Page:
Elissa S Epel

Summary

Affiliation: University of California
Country: USA

Publications

  1. pmc Accelerated telomere shortening in response to life stress
    Elissa S Epel
    Department of Psychiatry, University of California, 3333 California Street, Suite 465, San Francisco, CA 94143, USA
    Proc Natl Acad Sci U S A 101:17312-5. 2004
  2. ncbi Cell aging in relation to stress arousal and cardiovascular disease risk factors
    Elissa S Epel
    UCSF Department of Psychiatry, San Francisco, CA, USA
    Psychoneuroendocrinology 31:277-87. 2006
  3. pmc Stress biology and aging mechanisms: toward understanding the deep connection between adaptation to stress and longevity
    Elissa S Epel
    Department of Psychiatry, University of California, San Francisco
    J Gerontol A Biol Sci Med Sci 69:S10-6. 2014
  4. doi How "reversible" is telomeric aging?
    Elissa Epel
    University of California, San Francisco, San Francisco, CA 94143, USA
    Cancer Prev Res (Phila) 5:1163-8. 2012
  5. pmc Dynamics of telomerase activity in response to acute psychological stress
    Elissa S Epel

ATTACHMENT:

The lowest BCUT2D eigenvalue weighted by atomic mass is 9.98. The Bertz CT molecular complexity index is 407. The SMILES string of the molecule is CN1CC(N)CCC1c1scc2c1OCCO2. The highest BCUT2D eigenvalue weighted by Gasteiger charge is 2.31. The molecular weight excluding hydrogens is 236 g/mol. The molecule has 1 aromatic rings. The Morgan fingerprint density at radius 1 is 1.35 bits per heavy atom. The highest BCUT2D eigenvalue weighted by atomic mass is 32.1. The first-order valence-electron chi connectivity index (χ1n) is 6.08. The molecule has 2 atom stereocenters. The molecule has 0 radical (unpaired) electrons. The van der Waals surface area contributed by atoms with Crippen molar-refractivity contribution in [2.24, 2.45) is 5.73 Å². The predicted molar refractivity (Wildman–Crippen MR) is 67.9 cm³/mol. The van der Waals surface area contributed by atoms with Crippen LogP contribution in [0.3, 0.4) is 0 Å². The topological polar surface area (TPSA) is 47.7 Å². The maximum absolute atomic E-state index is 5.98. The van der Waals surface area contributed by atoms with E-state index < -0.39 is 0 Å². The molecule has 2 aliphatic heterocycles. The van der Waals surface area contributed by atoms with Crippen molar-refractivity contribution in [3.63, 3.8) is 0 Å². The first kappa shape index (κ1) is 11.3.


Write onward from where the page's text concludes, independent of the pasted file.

Department of Psychiatry, University of California, San Francisco, 3333 Calif St, Suite 465, San Francisco, CA 94143, USA
    Brain Behav Immun 24:531-9. 2010
  6. pmc Dietary restraint and telomere length in pre- and postmenopausal women
    Amy Kiefer
    UCSF Department of Psychiatry, University of California, San Francisco, California, USA
    Psychosom Med 70:845-9. 2008
  7. pmc Can meditation slow rate of cellular aging? Cognitive stress, mindfulness, and telomeres
    Elissa Epel
    University of California San Francisco, Department of Psychiatry, San Francisco, California 94143, USA
    Ann N Y Acad Sci 1172:34-53. 2009
  8. pmc The rate of leukocyte telomere shortening predicts mortality from cardiovascular disease in elderly men
    Elissa S Epel
    University of California, San Francisco, Department of Psychiatry, San Francisco, CA, 94143, USA
    Aging (Albany NY) 1:81-8. 2009
  9. ncbi Psychological and metabolic stress: a recipe for accelerated cellular aging?
    Elissa S Epel
    University of California, Department of Psychiatry, San Francisco, CA 94143, USA
    Hormones (Athens) 8:7-22. 2009
  10. ncbi Depression gets old fast: do stress and depression accelerate cell aging?
    Owen M Wolkowitz
    Department of Psychiatry, University of California School of Medicine, San Francisco, California, USA
    Depress Anxiety 27:327-38. 2010

Research Grants

Detail Information

Publications41